I devoured the paper like a kid in a candy store and finally settled into the Sunday magazine. There was an amazing article written by Jonathan Mahler about a principal and his school in the Bronx. The deeper I got into it, the more and more I saw our school, our students, our teachers, and our community represented in each line of the article.
The most poignant passage was this:
"It’s hard to disagree with the reform movement’s insistence that poverty, like ignorant or apathetic parents, should not be accepted as an excuse for failing schools. But watching Saquan, it’s just as hard to ignore the reality that poverty is an immutable obstacle in the path of improving public education, one that can’t simply be swept aside by the rhetoric of raised expectations. Is it really a surprise that a child whose family had been forced to move into a homeless shelter where he was sharing a bedroom with his mother and three brothers was having trouble getting himself to school and was acting out in class? Is it realistic to think that demanding more of him and his teachers is all that is required?"
This sentiment is something I frequently think about and talk about. The research shows, as the article points out, "that children’s experiences inside the classroom are responsible for as little as 20 percent of their overall educational development." Given this information, why are teachers being held accountable for 100% of a child's academic success? What about the parents, the family, the neighborhood, the community, the state -- the entire whole of society?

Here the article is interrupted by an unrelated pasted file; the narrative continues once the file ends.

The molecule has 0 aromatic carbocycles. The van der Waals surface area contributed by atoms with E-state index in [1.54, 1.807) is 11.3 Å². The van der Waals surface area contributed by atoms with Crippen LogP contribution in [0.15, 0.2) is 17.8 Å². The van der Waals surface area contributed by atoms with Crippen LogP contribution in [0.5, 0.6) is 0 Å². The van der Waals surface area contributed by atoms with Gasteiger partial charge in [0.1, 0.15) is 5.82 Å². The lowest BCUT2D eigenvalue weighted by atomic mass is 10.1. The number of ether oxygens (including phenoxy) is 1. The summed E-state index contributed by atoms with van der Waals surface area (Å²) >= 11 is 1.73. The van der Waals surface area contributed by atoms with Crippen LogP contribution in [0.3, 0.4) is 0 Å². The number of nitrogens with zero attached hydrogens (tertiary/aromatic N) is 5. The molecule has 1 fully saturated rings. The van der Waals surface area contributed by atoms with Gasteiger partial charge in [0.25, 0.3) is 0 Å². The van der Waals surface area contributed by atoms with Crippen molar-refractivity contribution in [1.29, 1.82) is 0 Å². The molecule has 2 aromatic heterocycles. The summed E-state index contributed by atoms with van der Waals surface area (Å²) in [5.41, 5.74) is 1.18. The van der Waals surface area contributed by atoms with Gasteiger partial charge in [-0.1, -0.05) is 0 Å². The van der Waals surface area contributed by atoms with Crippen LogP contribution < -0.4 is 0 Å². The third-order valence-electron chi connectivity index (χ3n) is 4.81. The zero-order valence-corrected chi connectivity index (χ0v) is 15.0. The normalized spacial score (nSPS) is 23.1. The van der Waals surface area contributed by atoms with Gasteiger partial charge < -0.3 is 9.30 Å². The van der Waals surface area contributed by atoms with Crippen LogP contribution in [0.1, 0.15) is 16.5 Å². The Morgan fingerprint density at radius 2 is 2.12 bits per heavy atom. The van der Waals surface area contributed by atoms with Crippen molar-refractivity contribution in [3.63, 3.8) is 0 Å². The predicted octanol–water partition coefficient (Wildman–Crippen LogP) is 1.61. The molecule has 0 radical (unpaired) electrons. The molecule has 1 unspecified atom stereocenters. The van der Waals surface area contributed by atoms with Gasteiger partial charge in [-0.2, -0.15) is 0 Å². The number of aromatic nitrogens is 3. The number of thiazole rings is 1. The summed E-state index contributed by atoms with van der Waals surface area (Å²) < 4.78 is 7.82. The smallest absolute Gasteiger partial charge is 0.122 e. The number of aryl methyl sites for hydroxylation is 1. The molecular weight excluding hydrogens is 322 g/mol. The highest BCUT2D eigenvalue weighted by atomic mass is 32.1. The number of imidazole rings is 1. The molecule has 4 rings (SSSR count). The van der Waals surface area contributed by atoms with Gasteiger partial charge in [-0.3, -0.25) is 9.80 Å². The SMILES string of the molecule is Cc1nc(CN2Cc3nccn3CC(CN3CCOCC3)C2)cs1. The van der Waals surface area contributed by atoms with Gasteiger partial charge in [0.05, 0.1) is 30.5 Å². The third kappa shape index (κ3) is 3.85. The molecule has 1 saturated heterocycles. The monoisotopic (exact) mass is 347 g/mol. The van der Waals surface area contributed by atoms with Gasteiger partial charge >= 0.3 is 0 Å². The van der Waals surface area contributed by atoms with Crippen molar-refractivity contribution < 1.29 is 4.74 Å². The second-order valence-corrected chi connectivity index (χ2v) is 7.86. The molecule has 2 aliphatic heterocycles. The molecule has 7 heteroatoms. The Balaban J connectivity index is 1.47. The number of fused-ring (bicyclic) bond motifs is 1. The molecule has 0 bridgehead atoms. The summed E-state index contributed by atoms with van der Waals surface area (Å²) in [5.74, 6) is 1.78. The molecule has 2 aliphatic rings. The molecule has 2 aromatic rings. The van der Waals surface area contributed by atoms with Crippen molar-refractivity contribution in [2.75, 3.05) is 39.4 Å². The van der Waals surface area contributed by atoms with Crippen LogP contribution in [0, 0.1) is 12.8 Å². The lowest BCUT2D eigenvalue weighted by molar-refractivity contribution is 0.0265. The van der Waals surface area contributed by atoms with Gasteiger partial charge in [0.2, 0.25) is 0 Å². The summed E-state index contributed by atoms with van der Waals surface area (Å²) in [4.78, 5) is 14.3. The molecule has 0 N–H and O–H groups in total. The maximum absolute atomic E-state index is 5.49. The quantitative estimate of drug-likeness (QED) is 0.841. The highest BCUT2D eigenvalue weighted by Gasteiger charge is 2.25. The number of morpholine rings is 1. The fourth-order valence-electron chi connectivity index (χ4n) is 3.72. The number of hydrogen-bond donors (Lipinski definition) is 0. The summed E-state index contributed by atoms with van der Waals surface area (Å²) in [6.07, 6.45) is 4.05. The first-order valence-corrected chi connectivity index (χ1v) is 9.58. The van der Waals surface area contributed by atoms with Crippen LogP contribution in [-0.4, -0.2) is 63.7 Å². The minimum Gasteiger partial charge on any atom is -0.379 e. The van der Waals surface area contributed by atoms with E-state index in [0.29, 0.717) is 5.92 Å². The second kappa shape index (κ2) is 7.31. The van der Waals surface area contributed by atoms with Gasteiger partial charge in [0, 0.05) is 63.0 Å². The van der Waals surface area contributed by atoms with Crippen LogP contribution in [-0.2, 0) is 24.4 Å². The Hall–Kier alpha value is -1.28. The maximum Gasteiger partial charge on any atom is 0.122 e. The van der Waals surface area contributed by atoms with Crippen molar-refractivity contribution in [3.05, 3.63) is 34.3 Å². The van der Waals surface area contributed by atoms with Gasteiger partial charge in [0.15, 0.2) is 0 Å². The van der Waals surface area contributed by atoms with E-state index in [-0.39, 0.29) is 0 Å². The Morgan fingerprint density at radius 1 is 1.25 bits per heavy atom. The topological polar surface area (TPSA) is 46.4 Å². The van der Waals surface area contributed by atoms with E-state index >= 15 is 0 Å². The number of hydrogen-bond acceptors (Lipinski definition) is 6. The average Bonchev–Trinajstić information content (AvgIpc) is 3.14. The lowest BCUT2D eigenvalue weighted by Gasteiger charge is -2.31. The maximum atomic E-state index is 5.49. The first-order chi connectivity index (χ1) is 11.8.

Children's educational performance cannot improve without serious reforms focused on living in poverty, language barriers, access to real health care, early childhood education, and a focus on the family, primarily on the caregivers. Until then, "reformers" are simply missing the boat on the real problems and placing blame on the people who are actually trying to do what is best for the kids.
***There are also a lot of good points made by the author about why charter schools aren't a realistic comparison of public schools, but that issue could take up an entire other post.***